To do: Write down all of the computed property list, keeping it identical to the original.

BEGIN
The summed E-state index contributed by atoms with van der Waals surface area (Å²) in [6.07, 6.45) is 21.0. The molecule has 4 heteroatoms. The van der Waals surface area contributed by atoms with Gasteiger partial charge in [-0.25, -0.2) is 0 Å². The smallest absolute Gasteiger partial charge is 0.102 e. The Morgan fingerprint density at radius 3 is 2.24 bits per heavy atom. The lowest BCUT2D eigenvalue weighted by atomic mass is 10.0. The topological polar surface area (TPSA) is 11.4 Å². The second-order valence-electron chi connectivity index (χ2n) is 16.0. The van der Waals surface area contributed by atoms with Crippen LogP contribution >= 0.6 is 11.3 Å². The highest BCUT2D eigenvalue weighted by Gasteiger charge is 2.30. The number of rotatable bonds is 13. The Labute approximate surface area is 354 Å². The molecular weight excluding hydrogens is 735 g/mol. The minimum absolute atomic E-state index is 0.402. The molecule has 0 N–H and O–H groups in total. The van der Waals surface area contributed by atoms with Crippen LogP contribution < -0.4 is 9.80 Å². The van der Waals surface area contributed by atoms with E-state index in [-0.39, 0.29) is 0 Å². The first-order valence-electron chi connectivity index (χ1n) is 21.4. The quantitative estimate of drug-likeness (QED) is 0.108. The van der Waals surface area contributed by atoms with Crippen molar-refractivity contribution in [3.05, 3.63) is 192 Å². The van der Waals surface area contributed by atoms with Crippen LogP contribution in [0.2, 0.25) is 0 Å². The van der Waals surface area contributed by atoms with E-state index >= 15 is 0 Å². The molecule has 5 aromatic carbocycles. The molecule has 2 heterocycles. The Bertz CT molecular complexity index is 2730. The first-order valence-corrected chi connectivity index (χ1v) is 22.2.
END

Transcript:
The summed E-state index contributed by atoms with van der Waals surface area (Å²) in [6.07, 6.45) is 21.0. The molecule has 4 heteroatoms. The van der Waals surface area contributed by atoms with Gasteiger partial charge in [-0.25, -0.2) is 0 Å². The smallest absolute Gasteiger partial charge is 0.102 e. The Morgan fingerprint density at radius 3 is 2.24 bits per heavy atom. The lowest BCUT2D eigenvalue weighted by atomic mass is 10.0. The topological polar surface area (TPSA) is 11.4 Å². The second-order valence-electron chi connectivity index (χ2n) is 16.0. The van der Waals surface area contributed by atoms with Crippen LogP contribution >= 0.6 is 11.3 Å². The highest BCUT2D eigenvalue weighted by Gasteiger charge is 2.30. The number of rotatable bonds is 13. The Labute approximate surface area is 354 Å². The molecular weight excluding hydrogens is 735 g/mol. The minimum absolute atomic E-state index is 0.402. The molecule has 0 N–H and O–H groups in total. The van der Waals surface area contributed by atoms with Crippen LogP contribution < -0.4 is 9.80 Å². The van der Waals surface area contributed by atoms with E-state index in [-0.39, 0.29) is 0 Å². The first-order valence-electron chi connectivity index (χ1n) is 21.4. The quantitative estimate of drug-likeness (QED) is 0.108. The van der Waals surface area contributed by atoms with Crippen molar-refractivity contribution in [3.05, 3.63) is 192 Å². The van der Waals surface area contributed by atoms with Crippen LogP contribution in [0.2, 0.25) is 0 Å². The van der Waals surface area contributed by atoms with E-state index >= 15 is 0 Å². The molecule has 5 aromatic carbocycles. The molecule has 2 heterocycles. The Bertz CT molecular complexity index is 2730. The first-order valence-corrected chi connectivity index (χ1v) is 22.2.